Inflation hitting Utah Food Bank patrons and donors
Dec 14, 2022, 10:00 AM | Updated: 11:28 am
(Ben B. Braun/Deseret News)
SALT LAKE CITY — More people are in need of the Utah Food Bank this time of year. At the same time, food and monetary donations are taking a hit because of rising living costs.
Changes in needs
The Utah Food Bank said inflation may be the reason it’s starting to see an increased need for help this year.
Though the holiday season usually sees an increased demand for the Utah Food Bank, Utah Food Bank CEO Ginette Bott said this year is different.
“We’re seeing people coming to pantries for help that we’ve never seen before. These are people who have good jobs, are working, but the pricing of everything that is so inflated is starting to catch up.” And, Bott said, “I think people are starting to run out of their savings account or their reserves. So it’s kind of creating a situation that some families have never had to experience before.”
Food donations are also looking different this year.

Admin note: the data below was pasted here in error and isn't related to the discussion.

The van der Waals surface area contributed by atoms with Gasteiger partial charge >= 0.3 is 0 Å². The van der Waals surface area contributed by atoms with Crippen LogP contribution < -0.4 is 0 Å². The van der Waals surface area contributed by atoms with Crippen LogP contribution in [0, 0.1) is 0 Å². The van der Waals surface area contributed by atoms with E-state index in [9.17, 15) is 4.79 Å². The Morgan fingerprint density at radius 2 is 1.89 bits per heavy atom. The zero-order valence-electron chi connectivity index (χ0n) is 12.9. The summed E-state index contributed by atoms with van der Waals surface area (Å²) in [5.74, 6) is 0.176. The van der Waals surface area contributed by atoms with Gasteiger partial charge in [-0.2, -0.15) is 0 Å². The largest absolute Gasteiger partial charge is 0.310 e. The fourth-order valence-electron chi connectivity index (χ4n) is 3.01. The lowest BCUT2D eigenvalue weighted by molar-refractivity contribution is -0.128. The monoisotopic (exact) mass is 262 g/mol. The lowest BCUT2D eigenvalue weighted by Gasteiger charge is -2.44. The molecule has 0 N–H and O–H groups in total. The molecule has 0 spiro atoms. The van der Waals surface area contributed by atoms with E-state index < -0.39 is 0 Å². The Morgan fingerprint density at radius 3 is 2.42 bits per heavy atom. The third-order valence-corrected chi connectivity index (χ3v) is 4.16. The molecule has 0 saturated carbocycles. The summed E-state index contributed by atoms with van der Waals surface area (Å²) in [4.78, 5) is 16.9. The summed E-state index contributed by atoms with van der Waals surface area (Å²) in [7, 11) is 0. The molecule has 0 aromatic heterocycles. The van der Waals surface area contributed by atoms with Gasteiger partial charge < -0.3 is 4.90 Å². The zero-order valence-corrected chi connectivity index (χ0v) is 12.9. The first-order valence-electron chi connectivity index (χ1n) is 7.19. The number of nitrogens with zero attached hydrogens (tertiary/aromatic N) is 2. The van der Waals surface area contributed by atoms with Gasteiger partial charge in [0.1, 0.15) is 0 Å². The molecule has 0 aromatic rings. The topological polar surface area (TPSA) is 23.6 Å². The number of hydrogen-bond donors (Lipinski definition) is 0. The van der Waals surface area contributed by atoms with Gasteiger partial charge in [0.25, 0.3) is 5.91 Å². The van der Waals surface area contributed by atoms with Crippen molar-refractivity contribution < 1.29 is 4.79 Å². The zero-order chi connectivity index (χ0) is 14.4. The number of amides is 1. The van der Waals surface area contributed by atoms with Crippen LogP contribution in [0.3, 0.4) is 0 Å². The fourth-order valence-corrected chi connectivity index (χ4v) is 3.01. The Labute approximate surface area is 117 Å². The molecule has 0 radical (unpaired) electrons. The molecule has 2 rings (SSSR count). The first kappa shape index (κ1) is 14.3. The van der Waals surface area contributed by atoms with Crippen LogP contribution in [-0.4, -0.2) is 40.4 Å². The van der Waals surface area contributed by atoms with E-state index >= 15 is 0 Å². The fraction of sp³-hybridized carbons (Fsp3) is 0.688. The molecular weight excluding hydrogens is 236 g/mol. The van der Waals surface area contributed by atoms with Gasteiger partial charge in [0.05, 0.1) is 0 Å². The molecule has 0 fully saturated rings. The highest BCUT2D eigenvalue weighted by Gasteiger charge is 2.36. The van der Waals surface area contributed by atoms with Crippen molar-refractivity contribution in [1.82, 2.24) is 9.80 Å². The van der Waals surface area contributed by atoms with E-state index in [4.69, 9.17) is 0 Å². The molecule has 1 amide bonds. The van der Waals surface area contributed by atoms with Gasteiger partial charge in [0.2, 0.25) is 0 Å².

“Around the holidays, people will tend to try to buy items that they think would make a holiday meal,” which Bott said usually comes in the form of things like boxed potatoes, boxed stuffing and canned yams.
But this year, she said, “We’re seeing things more like canned soups, we’re seeing Hamburger Helper, we’re seeing things that makes us think people are actually going to their pantries again with not so much a specific shopping list but, ‘what is it that we can share?”
She said that signals that people may be digging in their pantries to give instead of buying more.
“I’m guessing people might be going to their pantry at home and selecting some products that they already might have to share, versus going to a store and buying something new.”
Inflation also seems to be impacting monetary donations.
“Financial donations are still coming in but they’re smaller. Which tells me the donor is having less of a discretionary income opportunity to give from.”
Utah Food Bank still here to help
Despite the strain, Bott said that donations and volunteering still make a difference.
“We know we’re never going to end hunger. We can’t end hunger, it just won’t. But we can do our best to facilitate those who are food insecure.”
And if you are someone dealing with food insecurity, Bott encouraged you to reach out for help.
You can call 211 for help finding your local pantry. The Utah Food Bank website also has a map of pantries available in the state.